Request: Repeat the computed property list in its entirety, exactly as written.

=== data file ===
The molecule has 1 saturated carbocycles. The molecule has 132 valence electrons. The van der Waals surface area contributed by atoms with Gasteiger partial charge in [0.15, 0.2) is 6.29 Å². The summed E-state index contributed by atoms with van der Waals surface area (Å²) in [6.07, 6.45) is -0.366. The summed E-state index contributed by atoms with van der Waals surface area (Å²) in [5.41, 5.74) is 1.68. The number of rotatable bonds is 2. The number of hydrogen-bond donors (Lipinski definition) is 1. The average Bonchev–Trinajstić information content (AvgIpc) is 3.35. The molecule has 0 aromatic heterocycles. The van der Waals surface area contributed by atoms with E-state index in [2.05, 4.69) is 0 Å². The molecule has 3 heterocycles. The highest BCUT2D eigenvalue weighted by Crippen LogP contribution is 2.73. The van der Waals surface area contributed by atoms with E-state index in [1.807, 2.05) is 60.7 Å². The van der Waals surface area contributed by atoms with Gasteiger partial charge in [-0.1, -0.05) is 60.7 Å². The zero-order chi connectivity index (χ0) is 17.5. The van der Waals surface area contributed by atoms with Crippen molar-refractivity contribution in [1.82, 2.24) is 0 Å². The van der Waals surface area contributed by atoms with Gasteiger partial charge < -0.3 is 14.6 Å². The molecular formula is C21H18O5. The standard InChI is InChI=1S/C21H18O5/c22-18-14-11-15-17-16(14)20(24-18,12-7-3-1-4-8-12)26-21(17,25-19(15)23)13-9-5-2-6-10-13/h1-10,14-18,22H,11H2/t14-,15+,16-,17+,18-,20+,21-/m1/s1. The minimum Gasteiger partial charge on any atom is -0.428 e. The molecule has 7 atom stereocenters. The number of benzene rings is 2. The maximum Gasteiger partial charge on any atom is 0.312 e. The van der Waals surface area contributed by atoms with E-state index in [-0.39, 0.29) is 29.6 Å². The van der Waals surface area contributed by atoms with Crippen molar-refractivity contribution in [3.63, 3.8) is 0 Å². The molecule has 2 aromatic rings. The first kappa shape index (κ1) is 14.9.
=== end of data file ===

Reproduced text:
The molecule has 1 saturated carbocycles. The molecule has 132 valence electrons. The van der Waals surface area contributed by atoms with Gasteiger partial charge in [0.15, 0.2) is 6.29 Å². The summed E-state index contributed by atoms with van der Waals surface area (Å²) in [6.07, 6.45) is -0.366. The summed E-state index contributed by atoms with van der Waals surface area (Å²) in [5.41, 5.74) is 1.68. The number of rotatable bonds is 2. The number of hydrogen-bond donors (Lipinski definition) is 1. The average Bonchev–Trinajstić information content (AvgIpc) is 3.35. The molecule has 0 aromatic heterocycles. The van der Waals surface area contributed by atoms with E-state index in [2.05, 4.69) is 0 Å². The molecule has 3 heterocycles. The highest BCUT2D eigenvalue weighted by Crippen LogP contribution is 2.73. The van der Waals surface area contributed by atoms with E-state index in [1.807, 2.05) is 60.7 Å². The van der Waals surface area contributed by atoms with Gasteiger partial charge in [-0.1, -0.05) is 60.7 Å². The zero-order chi connectivity index (χ0) is 17.5. The van der Waals surface area contributed by atoms with Crippen molar-refractivity contribution in [1.82, 2.24) is 0 Å². The van der Waals surface area contributed by atoms with Gasteiger partial charge < -0.3 is 14.6 Å². The molecular formula is C21H18O5. The standard InChI is InChI=1S/C21H18O5/c22-18-14-11-15-17-16(14)20(24-18,12-7-3-1-4-8-12)26-21(17,25-19(15)23)13-9-5-2-6-10-13/h1-10,14-18,22H,11H2/t14-,15+,16-,17+,18-,20+,21-/m1/s1. The minimum Gasteiger partial charge on any atom is -0.428 e. The molecule has 7 atom stereocenters. The number of benzene rings is 2. The maximum Gasteiger partial charge on any atom is 0.312 e. The van der Waals surface area contributed by atoms with E-state index in [-0.39, 0.29) is 29.6 Å². The van der Waals surface area contributed by atoms with Crippen molar-refractivity contribution in [3.63, 3.8) is 0 Å². The molecule has 2 aromatic rings. The first kappa shape index (κ1) is 14.9.